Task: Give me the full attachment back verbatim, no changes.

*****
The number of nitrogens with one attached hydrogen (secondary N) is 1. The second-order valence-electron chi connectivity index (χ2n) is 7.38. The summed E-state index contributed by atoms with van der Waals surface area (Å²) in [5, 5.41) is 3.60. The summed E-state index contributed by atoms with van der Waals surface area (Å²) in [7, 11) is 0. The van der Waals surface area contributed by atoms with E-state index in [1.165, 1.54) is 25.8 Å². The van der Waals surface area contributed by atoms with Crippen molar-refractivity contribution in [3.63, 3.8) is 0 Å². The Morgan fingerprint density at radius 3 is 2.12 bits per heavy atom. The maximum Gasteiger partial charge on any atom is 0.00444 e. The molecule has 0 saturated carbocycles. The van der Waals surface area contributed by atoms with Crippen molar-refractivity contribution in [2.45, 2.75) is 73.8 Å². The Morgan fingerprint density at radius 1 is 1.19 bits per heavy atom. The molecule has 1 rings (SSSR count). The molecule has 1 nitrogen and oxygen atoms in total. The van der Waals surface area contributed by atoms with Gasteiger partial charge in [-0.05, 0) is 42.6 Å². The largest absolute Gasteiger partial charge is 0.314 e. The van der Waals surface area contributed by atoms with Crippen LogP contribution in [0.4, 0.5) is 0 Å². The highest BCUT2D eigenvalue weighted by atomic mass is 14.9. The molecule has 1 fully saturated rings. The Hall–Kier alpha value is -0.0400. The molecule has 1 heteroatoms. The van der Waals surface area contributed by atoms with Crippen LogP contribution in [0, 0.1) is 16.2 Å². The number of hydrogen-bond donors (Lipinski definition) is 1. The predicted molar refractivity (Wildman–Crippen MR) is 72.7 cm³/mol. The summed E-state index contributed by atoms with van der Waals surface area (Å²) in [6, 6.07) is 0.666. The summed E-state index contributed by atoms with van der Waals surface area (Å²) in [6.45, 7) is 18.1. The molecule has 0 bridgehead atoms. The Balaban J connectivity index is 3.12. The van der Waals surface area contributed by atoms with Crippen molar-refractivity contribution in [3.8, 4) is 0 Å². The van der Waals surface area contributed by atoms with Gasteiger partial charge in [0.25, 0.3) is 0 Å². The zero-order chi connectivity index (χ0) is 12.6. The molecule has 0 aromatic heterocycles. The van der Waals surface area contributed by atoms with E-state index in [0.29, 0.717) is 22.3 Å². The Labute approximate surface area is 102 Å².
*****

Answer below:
The number of nitrogens with one attached hydrogen (secondary N) is 1. The second-order valence-electron chi connectivity index (χ2n) is 7.38. The summed E-state index contributed by atoms with van der Waals surface area (Å²) in [5, 5.41) is 3.60. The summed E-state index contributed by atoms with van der Waals surface area (Å²) in [7, 11) is 0. The van der Waals surface area contributed by atoms with E-state index in [1.165, 1.54) is 25.8 Å². The van der Waals surface area contributed by atoms with Crippen molar-refractivity contribution in [3.63, 3.8) is 0 Å². The Morgan fingerprint density at radius 3 is 2.12 bits per heavy atom. The maximum Gasteiger partial charge on any atom is 0.00444 e. The molecule has 0 saturated carbocycles. The van der Waals surface area contributed by atoms with Crippen molar-refractivity contribution in [2.45, 2.75) is 73.8 Å². The Morgan fingerprint density at radius 1 is 1.19 bits per heavy atom. The molecule has 1 rings (SSSR count). The molecule has 1 nitrogen and oxygen atoms in total. The van der Waals surface area contributed by atoms with Gasteiger partial charge in [-0.05, 0) is 42.6 Å². The largest absolute Gasteiger partial charge is 0.314 e. The van der Waals surface area contributed by atoms with Crippen LogP contribution in [0.4, 0.5) is 0 Å². The highest BCUT2D eigenvalue weighted by atomic mass is 14.9. The molecule has 1 fully saturated rings. The Hall–Kier alpha value is -0.0400. The molecule has 1 heteroatoms. The van der Waals surface area contributed by atoms with Crippen LogP contribution in [0, 0.1) is 16.2 Å². The number of hydrogen-bond donors (Lipinski definition) is 1. The predicted molar refractivity (Wildman–Crippen MR) is 72.7 cm³/mol. The summed E-state index contributed by atoms with van der Waals surface area (Å²) in [6, 6.07) is 0.666. The summed E-state index contributed by atoms with van der Waals surface area (Å²) in [6.45, 7) is 18.1. The molecule has 0 bridgehead atoms. The Balaban J connectivity index is 3.12. The van der Waals surface area contributed by atoms with Crippen molar-refractivity contribution in [3.8, 4) is 0 Å². The van der Waals surface area contributed by atoms with Gasteiger partial charge in [0.25, 0.3) is 0 Å². The zero-order chi connectivity index (χ0) is 12.6. The molecule has 0 aromatic heterocycles. The van der Waals surface area contributed by atoms with E-state index in [0.29, 0.717) is 22.3 Å². The Labute approximate surface area is 102 Å².